I don’t have many distinct memories of my grandfather since I was in first grade when he passed away. However, I cherish the recollections I do have. Details provided by my mom as she’s spoken lovingly of her father over the years complete my mental portrait of this kind and gentle man.

Born July 31, 1890, James Alton Phillips was a short fellow, about 5’ 3”, who weighed in at 125 pounds, give or take a few. No doubt genetics played a part in his slight build, but a lifetime of hard work farming his land surely contributed to his wiry physique. 029My mom was the baby of her family, the youngest of eight siblings and her father’s darling. He called her “Babe” and warmed her clothes by the fire for her before she went off to school on cold mornings. Occasionally my grandmother, a bit more stern in her demeanor, would delegate the task of disciplining a wayward child to my grandfather. He would take the offending party outside beyond her view and tell the child to cry out while he used the switch on some inanimate object instead of their legs.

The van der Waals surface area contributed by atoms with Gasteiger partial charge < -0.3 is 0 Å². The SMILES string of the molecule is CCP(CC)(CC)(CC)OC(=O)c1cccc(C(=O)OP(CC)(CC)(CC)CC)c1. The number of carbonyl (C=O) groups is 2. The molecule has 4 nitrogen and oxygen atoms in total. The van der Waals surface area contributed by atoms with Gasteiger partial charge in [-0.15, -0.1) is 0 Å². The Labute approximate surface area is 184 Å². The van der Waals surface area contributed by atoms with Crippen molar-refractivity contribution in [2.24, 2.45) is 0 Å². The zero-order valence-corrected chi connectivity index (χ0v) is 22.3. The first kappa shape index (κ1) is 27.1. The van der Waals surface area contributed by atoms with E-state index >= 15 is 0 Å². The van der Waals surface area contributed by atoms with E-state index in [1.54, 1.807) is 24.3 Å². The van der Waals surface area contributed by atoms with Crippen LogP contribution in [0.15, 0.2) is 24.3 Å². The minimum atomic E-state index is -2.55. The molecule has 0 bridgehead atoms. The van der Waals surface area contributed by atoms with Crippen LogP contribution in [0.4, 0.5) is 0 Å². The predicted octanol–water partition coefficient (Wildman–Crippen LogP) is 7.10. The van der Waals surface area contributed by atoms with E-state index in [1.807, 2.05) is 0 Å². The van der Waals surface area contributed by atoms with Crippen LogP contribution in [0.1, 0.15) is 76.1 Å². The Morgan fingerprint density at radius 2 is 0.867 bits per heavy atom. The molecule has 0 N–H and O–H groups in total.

As for me, I recall walking hand in hand with him to the small general store, stopping by the post office to check Box 73 for mail, and waiting for the train to come by so we could wave to the conductor and count the cars. But my favorite activity was eating apples with him. “Papa” as I called him, would sit me on his lap, produce an apple in one hand and his pocket knife in the other. He’d cut a slice for me, then a slice for himself. Back and forth the ritual would continue until the tasty fruit had been consumed. For as long as I can remember, I’ve eaten an apple almost every day. And when I do, I always think of my grandfather.